As a matter of fact, I preferred it that way. I wanted to rely on myself alone, not bother anyone, not need anyone to get involved. I was doing fine with this philosophy for years. I wrote and edited and rewrote all on my own, bumping along in a quiet, solitary manner, sending stories and poems to literary magazines, receiving rejections, jumping up and down with my beloved cat whenever an editor wrote me a note or I won a contest. Kim Catanzarite “What does this mean? Are you famous yet?” my husband would sometimes tease.
He isn’t a writer, so I forgave him. But the fact remained: I wasn’t taking any sizable steps forward in my writing career.
Fast-Forward to the Present
I was lucky enough to stumble upon a writing partner in 2019—her name is Tricia. Since then, my go-it-alone mindset has made a 180. Our association started as a client-professional relationship that quickly segued into a writer friendship. To date, we have beta-read each other’s novels, helped each other with various marketing pieces, shared all sorts of knowledge and information, and supported each other on the unpredictable journey called “the road to publication.”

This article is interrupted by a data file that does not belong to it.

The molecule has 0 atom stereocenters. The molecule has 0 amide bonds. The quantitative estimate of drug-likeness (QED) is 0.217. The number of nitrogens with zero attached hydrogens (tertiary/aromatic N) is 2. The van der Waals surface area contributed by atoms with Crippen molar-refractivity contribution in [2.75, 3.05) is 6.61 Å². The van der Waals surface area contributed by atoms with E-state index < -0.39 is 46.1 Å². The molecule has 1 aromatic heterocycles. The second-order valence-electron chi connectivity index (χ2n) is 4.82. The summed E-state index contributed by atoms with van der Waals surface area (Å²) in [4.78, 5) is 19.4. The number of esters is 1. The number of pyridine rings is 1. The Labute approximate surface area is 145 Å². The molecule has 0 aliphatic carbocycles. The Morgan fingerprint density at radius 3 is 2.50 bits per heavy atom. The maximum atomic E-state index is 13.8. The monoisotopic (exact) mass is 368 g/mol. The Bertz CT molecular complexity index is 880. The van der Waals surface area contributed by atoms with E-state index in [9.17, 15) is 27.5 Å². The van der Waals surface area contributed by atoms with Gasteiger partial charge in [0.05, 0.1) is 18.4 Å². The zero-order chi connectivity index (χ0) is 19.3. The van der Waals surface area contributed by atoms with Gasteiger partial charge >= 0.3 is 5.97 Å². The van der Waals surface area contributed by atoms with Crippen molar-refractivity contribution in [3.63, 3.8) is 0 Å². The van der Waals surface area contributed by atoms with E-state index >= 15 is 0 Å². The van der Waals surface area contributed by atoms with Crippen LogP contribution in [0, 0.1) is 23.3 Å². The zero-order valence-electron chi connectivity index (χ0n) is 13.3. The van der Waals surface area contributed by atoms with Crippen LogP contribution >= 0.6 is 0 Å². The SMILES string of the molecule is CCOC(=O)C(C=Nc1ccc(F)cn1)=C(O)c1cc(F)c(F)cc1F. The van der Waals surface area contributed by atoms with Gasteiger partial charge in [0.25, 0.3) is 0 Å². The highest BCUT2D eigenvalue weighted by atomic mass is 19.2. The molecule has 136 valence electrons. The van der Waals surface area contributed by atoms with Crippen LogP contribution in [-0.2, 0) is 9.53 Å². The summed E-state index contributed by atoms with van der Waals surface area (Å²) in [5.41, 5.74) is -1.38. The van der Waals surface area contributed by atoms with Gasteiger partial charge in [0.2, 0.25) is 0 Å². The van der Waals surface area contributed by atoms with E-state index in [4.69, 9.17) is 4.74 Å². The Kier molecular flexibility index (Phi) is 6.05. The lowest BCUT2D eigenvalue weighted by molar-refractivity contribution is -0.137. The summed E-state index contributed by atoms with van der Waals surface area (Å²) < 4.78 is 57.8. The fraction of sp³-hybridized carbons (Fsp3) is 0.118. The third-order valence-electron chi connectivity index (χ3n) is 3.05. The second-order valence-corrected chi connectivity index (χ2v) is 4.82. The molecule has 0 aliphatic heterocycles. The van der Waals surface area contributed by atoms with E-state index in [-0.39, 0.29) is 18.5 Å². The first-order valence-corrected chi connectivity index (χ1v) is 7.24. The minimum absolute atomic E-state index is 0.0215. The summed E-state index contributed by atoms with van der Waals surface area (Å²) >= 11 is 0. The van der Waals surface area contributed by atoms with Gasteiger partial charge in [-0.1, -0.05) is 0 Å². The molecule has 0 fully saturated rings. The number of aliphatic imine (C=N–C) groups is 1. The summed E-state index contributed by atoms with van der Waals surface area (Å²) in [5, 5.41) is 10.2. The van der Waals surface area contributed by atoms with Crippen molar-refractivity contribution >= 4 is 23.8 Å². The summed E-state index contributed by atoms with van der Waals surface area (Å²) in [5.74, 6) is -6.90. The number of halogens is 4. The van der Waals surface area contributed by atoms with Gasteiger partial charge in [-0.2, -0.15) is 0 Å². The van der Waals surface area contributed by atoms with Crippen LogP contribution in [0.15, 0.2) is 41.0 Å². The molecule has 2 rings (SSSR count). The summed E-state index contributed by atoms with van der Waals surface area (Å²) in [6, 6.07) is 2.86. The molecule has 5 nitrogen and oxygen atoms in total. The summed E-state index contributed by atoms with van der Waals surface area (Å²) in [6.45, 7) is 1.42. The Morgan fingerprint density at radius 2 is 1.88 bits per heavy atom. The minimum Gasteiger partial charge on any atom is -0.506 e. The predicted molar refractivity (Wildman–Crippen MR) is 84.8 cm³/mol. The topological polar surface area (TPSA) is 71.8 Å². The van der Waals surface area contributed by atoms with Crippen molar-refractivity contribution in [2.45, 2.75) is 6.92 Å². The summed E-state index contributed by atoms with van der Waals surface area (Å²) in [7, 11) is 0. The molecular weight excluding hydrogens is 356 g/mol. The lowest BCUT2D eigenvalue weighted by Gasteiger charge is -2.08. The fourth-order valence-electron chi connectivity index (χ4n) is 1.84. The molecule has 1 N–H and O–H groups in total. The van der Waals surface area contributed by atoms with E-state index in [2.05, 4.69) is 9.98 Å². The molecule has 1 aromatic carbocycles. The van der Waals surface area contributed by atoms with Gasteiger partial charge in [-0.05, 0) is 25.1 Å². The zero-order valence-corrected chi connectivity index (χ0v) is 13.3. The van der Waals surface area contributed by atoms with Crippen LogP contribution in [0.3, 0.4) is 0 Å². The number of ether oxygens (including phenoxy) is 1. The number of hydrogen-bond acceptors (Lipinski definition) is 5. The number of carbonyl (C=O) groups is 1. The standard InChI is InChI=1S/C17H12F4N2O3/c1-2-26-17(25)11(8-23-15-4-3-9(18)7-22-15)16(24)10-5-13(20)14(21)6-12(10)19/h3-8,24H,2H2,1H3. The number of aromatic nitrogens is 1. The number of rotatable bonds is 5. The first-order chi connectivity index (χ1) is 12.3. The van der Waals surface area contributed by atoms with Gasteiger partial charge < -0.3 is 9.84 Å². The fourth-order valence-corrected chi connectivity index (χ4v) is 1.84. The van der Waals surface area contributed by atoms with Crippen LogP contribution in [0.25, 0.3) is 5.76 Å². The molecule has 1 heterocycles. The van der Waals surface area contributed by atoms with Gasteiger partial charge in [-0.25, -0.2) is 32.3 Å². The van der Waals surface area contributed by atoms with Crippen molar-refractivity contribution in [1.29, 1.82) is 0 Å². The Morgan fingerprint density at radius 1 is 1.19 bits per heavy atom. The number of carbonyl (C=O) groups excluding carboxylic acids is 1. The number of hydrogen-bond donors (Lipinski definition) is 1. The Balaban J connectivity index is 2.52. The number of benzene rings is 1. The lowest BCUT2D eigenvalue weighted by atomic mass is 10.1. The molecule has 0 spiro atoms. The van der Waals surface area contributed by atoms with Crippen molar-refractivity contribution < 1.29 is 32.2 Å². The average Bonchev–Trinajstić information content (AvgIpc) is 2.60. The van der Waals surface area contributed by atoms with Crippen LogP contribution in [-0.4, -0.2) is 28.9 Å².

Today I feel very strongly that everyone needs a Tricia in their life. Not only because she has become a close friend, but because we all need a person to brainstorm with and ask questions of and get advice from. Someone who listens to your failures and your worries and your trials and tribulations—and shares theirs, as well. A friend to inspire you to take those big steps forward and to celebrate your small wins without asking whether you’re famous yet.
A fellow writer is really the only kind of person who will totally get your introverted, borderline hermit lifestyle; your publishing dreams and nightmares; the need for continuous creative energy to complete a novel or collection of short stories or poems or essays—in other words, your drive to get the work done.
It Can Be Anyone
This writer friend doesn’t have to partake in your genre or be your age or live in your state. They don’t even have to be in the same point in their writing journey. You might be on the brink of publishing a novel, and they’re learning how to better use POV. You might meet at a conference or at an online forum. They might start out as a beta reader, and, before you know it, you’re emailing each other every day about copyediting issues and how your children don’t respect the “Come back at 5 p.m.” sign hung outside your door.
Tricia helped me gain the confidence I needed to publish my book. She made me realize that this was something I wanted to do and that I could do—and should do. If I had still been the lonely, isolated writer I used to be, my novel would to this day remain a Word file itching to escape the […]